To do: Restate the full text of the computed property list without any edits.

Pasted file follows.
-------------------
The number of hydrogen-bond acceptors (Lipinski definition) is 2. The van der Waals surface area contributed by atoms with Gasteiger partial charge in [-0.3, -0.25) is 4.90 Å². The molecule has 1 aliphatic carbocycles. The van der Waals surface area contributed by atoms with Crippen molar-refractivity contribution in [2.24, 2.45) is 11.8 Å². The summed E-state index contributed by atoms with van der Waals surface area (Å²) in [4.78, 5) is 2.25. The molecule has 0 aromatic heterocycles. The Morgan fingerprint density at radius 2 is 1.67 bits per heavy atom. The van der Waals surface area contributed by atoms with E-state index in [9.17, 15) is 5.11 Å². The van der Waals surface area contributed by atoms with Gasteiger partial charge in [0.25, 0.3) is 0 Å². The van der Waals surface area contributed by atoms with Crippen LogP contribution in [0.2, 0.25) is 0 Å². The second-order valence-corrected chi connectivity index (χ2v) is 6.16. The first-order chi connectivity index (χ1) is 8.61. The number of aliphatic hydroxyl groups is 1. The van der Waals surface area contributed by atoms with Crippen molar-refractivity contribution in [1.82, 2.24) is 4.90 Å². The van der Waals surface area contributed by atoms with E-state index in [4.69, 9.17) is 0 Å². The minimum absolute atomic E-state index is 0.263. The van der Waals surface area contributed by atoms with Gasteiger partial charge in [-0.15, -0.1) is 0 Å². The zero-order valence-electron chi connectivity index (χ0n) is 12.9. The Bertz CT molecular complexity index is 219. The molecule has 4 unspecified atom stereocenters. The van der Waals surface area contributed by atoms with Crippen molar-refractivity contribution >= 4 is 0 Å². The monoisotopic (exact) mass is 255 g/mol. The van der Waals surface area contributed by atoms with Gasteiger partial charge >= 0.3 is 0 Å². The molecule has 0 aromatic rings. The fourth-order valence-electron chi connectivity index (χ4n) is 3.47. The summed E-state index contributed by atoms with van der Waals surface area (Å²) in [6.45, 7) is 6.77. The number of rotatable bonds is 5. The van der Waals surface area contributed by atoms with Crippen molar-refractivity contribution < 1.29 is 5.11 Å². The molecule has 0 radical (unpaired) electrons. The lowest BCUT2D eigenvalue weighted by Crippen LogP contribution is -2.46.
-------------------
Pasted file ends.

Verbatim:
The number of hydrogen-bond acceptors (Lipinski definition) is 2. The van der Waals surface area contributed by atoms with Gasteiger partial charge in [-0.3, -0.25) is 4.90 Å². The molecule has 1 aliphatic carbocycles. The van der Waals surface area contributed by atoms with Crippen molar-refractivity contribution in [2.24, 2.45) is 11.8 Å². The summed E-state index contributed by atoms with van der Waals surface area (Å²) in [4.78, 5) is 2.25. The molecule has 0 aromatic heterocycles. The Morgan fingerprint density at radius 2 is 1.67 bits per heavy atom. The van der Waals surface area contributed by atoms with E-state index in [9.17, 15) is 5.11 Å². The van der Waals surface area contributed by atoms with Gasteiger partial charge in [0.25, 0.3) is 0 Å². The van der Waals surface area contributed by atoms with Crippen LogP contribution in [0.2, 0.25) is 0 Å². The second-order valence-corrected chi connectivity index (χ2v) is 6.16. The first-order chi connectivity index (χ1) is 8.61. The number of aliphatic hydroxyl groups is 1. The van der Waals surface area contributed by atoms with Crippen molar-refractivity contribution in [1.82, 2.24) is 4.90 Å². The van der Waals surface area contributed by atoms with E-state index in [4.69, 9.17) is 0 Å². The minimum absolute atomic E-state index is 0.263. The van der Waals surface area contributed by atoms with Gasteiger partial charge in [-0.15, -0.1) is 0 Å². The zero-order valence-electron chi connectivity index (χ0n) is 12.9. The Bertz CT molecular complexity index is 219. The molecule has 4 unspecified atom stereocenters. The van der Waals surface area contributed by atoms with Crippen molar-refractivity contribution >= 4 is 0 Å². The monoisotopic (exact) mass is 255 g/mol. The van der Waals surface area contributed by atoms with Gasteiger partial charge >= 0.3 is 0 Å². The molecule has 0 aromatic rings. The fourth-order valence-electron chi connectivity index (χ4n) is 3.47. The summed E-state index contributed by atoms with van der Waals surface area (Å²) in [6.45, 7) is 6.77. The number of rotatable bonds is 5. The van der Waals surface area contributed by atoms with Crippen molar-refractivity contribution < 1.29 is 5.11 Å². The molecule has 0 radical (unpaired) electrons. The lowest BCUT2D eigenvalue weighted by Crippen LogP contribution is -2.46.